Get it to go: Food delivery services offer ways for students to satisfy hunger


In recent years, mobile apps focused on food delivery services have flourished both locally and nationwide. According to the Morgan Stanley investment firm, Americans spent $11 billion ordering food from online delivery services in 2016.

Entrepreneurial companies based in California — like JoyRun and Tapingo — and local companies like Wildcat2Go saw potential in the market of online food ordering and began providing Kansas State students with endless mealtime opportunities that can be delivered straight to their doors. Here are the competitive advantages that set each company apart from the rest.

The premiere food delivery service for K-Staters is Wildcat2Go. This locally owned business mostly delivers food from Manhattan restaurants such as Mr. K’s, Wingstop, Baan Thai and The Goose Bar and Grill.

Wildcat2Go is unique in the way it charges customers. If the customer lives within four miles of the driver, then the driver will charge the customer $3.49 for the delivery. If the customer lives beyond four miles from the driver, an additional $1 fee is charged per mile.

“Wildcat2Go can sometimes be expensive,” Tyler Parker, junior in theatre, said. “I usually just use it every once in a while to treat myself.”

Tapingo, a San Francisco start-up company, was founded on the idea that consumers spend too much of their time in lines waiting for food. As of 2017, Tapingo has expanded to more than 200 universities. Most of the restaurants that have partnered with Tapingo are national chains, but the company has also partnered with local restaurants like Bi Bim Bap and Radina’s Coffee Shop.

However, Tapingo has its downsides. One of its major downsides is that wait times can become long during rush hours.

Some students say they just can’t stomach the longer wait.

“Usually the wait time is so long that I could drive to the restaurant and order my food and make it back home before the food would’ve been delivered,” Josie Hesse, sophomore in criminology, said.

Another downside of Tapingo is that customers can only order from restaurants that are partnered with Tapingo. This problem was solved by another food delivery company called JoyRun.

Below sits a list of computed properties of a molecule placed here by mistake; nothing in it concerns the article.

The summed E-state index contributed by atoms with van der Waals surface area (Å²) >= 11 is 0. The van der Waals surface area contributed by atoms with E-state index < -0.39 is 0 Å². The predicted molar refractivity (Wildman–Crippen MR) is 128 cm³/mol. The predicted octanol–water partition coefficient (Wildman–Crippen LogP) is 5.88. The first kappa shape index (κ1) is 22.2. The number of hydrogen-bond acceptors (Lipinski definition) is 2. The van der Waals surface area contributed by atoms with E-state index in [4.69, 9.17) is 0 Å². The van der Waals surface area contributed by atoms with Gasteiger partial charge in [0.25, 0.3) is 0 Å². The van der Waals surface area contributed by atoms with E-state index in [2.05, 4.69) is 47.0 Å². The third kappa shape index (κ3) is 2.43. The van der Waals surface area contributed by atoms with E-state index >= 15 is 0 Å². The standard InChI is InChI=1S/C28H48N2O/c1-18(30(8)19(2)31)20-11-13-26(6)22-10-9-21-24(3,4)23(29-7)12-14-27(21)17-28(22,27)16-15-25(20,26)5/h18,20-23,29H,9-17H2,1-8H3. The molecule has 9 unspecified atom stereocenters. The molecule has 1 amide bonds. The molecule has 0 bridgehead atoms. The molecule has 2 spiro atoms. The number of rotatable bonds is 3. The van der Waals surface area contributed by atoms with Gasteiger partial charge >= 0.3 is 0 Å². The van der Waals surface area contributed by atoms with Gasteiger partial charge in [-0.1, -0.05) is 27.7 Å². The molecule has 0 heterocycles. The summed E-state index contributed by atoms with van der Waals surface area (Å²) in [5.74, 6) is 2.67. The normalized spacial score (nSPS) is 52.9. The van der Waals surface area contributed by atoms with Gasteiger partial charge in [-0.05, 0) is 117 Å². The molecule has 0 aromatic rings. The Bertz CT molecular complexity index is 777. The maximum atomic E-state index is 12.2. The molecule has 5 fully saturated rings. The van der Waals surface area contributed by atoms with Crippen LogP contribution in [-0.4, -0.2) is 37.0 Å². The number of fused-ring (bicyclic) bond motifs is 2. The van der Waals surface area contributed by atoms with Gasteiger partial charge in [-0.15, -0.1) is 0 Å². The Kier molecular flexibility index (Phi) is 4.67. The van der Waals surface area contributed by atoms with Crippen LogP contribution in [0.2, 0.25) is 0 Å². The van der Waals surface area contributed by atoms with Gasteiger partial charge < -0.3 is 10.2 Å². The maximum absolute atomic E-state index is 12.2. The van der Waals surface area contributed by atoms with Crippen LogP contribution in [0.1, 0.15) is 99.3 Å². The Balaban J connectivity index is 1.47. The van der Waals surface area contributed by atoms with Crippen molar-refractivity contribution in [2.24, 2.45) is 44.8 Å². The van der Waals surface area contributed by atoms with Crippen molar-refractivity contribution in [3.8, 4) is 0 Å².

JoyRun is another delivery app that connects food delivery to social networks. It’s like a college student saying they’re off to pick up a sandwich and asking their friend if they want anything.

JoyRun allows customers to switch roles between ordering food and being the “runners” who pick up and deliver the food. Many students start out as users of the service and eventually become runners for JoyRun.

“I remember seeing a flyer for it at Jardine when I went to visit my girlfriend,” Austin Lovelace, senior in secondary education, said. “About a week later, we were hanging out at my place and it was raining. … I lived on the outskirts of town at the time. We decided to order Buffalo Wild Wings, and it just made our night when the guy showed up with the delivery.”

Runners can pick up food for free as a favor for friends, or they can charge customers up to $5 per person. The app also provides customers with a chat room for runner-customer communication. While JoyRun can pick up from any restaurant, it gets a percentage of the order amount when it has a partnership with a restaurant, essentially acting as its delivery service.

One of the downsides that JoyRun faces is that glitches are common in the app’s chat room interface.

Whether you want something from one of the big chains or from a local restaurant here in town, online food delivery has something for you.